Salto do Itiquira & the Beautiful Goiás Countryside

The water drops 168 meters, creating a constant wind and spray.  It is exhilarating to walk toward the falls, surrounded by sound and mist. You soon get soaked.

The facilities were more primitive when I visited here twenty-six years ago and there were no rules.  For example, you could swim in the pool right under the falls.  I suppose if you were dumb enough to actually swim under the falls, you would get hurt or maybe killed, which is why it is now illegal to swim I the upper pool at all.   It would be hard to get there anyway.   The current pushing out from the falls is very strong and I remember being unable to swim against it – and that was back when I was strong.

Today there is a decent restaurant at the gate to the falls and a paved road that leads all the way there.  The biggest challenge getting there is going through the town of Formosa.  It is not a bad little city, but it is no longer a little city.  The signs directing you to the falls are fairly good.  I would never have found my way through that warren of streets w/o them. 

IMO the drive from Formosa to the falls was worth the trip just by itself.   The Goiás landscape, as I have mentioned in other posts, is very pleasant, especially this time of the year.  Everything is intensely green with beautiful hills in the background.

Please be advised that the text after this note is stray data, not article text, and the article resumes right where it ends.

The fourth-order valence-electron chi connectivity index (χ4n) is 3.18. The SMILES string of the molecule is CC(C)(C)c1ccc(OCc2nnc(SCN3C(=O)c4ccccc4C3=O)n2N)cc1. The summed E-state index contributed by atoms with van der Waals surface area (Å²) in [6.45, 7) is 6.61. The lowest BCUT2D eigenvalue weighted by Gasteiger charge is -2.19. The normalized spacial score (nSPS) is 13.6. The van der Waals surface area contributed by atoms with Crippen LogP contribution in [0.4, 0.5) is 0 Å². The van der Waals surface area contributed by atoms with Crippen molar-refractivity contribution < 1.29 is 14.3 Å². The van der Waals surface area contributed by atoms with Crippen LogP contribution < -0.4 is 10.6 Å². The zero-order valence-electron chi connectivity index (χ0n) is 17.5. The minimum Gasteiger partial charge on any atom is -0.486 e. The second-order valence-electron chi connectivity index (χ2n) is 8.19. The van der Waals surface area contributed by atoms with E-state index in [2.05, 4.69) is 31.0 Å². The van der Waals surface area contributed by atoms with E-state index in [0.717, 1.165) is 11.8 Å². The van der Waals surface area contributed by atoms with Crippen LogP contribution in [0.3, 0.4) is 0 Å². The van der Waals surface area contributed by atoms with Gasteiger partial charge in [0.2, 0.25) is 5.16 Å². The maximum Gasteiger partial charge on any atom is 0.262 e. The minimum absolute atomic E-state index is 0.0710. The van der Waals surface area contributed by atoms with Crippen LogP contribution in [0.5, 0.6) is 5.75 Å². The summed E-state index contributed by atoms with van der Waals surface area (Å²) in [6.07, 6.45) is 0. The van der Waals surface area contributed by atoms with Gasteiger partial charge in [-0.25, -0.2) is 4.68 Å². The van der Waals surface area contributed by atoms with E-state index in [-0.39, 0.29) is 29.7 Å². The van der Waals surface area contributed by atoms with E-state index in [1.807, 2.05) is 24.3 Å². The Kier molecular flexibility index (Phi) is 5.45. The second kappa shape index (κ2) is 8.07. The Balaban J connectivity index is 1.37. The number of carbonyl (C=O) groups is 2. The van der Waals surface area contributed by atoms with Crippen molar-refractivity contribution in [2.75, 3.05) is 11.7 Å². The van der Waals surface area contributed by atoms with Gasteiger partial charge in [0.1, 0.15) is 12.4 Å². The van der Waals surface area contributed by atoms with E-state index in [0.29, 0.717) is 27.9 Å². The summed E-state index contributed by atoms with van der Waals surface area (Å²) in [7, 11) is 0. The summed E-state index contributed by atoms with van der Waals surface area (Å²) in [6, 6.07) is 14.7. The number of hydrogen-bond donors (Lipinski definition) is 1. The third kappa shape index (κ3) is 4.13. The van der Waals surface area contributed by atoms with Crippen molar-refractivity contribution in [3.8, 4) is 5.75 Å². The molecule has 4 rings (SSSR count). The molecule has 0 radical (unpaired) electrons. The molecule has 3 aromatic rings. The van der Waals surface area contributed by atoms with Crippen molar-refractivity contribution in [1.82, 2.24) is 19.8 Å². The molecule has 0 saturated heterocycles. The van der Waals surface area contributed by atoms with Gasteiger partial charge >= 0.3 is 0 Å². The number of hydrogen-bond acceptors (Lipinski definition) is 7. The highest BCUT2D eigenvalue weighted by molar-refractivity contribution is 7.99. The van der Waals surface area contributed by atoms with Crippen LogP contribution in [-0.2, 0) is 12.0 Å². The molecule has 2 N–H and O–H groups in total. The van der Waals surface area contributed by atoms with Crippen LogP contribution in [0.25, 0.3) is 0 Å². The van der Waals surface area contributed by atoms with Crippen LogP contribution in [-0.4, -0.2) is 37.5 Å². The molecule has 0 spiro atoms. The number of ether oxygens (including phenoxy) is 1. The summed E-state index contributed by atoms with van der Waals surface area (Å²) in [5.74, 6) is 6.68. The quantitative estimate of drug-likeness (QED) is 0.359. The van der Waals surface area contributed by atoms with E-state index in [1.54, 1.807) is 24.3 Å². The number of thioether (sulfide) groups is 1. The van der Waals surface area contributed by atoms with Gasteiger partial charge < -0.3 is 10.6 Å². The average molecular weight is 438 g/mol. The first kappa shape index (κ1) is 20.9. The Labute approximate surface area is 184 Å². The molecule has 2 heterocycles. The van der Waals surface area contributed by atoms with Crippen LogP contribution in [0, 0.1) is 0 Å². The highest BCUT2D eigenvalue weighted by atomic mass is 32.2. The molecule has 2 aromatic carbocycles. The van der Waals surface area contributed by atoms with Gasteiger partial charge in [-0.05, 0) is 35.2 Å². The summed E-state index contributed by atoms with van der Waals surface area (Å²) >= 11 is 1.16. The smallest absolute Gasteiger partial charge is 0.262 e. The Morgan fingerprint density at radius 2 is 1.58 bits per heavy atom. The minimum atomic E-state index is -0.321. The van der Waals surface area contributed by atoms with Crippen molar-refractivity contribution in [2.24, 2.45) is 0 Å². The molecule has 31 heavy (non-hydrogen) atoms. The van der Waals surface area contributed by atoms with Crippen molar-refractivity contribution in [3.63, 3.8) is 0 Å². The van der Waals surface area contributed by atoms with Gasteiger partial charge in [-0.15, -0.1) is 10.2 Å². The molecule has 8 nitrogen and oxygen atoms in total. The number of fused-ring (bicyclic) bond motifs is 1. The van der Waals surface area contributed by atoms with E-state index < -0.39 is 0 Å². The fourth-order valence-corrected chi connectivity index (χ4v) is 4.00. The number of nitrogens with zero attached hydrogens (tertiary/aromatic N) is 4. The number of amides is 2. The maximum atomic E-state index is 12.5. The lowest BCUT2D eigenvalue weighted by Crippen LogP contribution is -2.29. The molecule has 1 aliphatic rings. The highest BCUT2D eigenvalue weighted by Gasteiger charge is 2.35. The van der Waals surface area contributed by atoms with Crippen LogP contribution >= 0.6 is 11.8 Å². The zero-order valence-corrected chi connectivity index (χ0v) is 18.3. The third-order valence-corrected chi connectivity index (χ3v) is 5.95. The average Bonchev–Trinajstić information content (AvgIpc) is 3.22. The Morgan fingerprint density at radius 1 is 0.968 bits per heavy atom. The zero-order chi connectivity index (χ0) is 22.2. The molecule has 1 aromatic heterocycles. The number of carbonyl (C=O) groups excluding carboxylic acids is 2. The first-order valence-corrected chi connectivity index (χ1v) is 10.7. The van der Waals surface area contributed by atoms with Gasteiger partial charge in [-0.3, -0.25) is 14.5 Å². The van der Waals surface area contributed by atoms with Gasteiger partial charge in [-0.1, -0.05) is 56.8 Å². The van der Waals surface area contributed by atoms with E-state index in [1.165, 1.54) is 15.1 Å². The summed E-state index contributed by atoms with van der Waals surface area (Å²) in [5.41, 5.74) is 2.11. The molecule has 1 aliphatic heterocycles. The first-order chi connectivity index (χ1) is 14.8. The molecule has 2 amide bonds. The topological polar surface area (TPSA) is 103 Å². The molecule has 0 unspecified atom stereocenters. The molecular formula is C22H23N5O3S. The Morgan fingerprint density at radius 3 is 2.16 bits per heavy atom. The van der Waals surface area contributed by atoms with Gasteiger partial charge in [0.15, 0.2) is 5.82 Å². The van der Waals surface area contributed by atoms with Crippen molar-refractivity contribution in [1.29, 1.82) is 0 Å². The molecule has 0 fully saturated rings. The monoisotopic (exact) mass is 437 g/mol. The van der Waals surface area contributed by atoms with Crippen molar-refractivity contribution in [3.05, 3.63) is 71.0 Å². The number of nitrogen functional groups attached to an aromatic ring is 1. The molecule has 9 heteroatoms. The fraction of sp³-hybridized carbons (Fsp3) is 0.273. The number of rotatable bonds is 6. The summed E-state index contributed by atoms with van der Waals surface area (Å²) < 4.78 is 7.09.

This is mostly ranch country with lots of those white, humped Nelore and zebu cattle. This breed came originally from India, but today breeding to adapt them to local conditions has made them essentially a Brazilian breed.  India has the world’s largest cattle herd, but Brazil has the world’s largest COMMERCIAL cattle herd, i.e. they use the cattle for meat.  It is a little ironic, IMO, given the status of these cows in their country of origin.

Surprising Goiás

The boys and I went to Caldas Novas. There are hot springs in the area and a big artificial lake nearby. The neighboring recreational areas include a water park, called Hot Park, lots of other hotels and water-based attractions and a big man-made lake.

We drove through lots of Goiás to get there.  We went down Goiás 139 and BR 010 among others.  These are fairly small roads, so you get to see a lot of countryside. I was surprised. I thought that Goiás was like an extension of Brasilia, that it would be flat and sort of savanna. But there is a lot more different types of landscape. 

Goiás is in the middle west of Brazil and it reminds me a lot of the middle west of the U.S. There is lots of variety, flat plains, rolling country and forest covered hills. I will let the pictures speak for themselves.

Above is a planted pine forest. They are now being replaced in Goiás by eucalyptus.  Below another pretty landscape.

Northern Goiás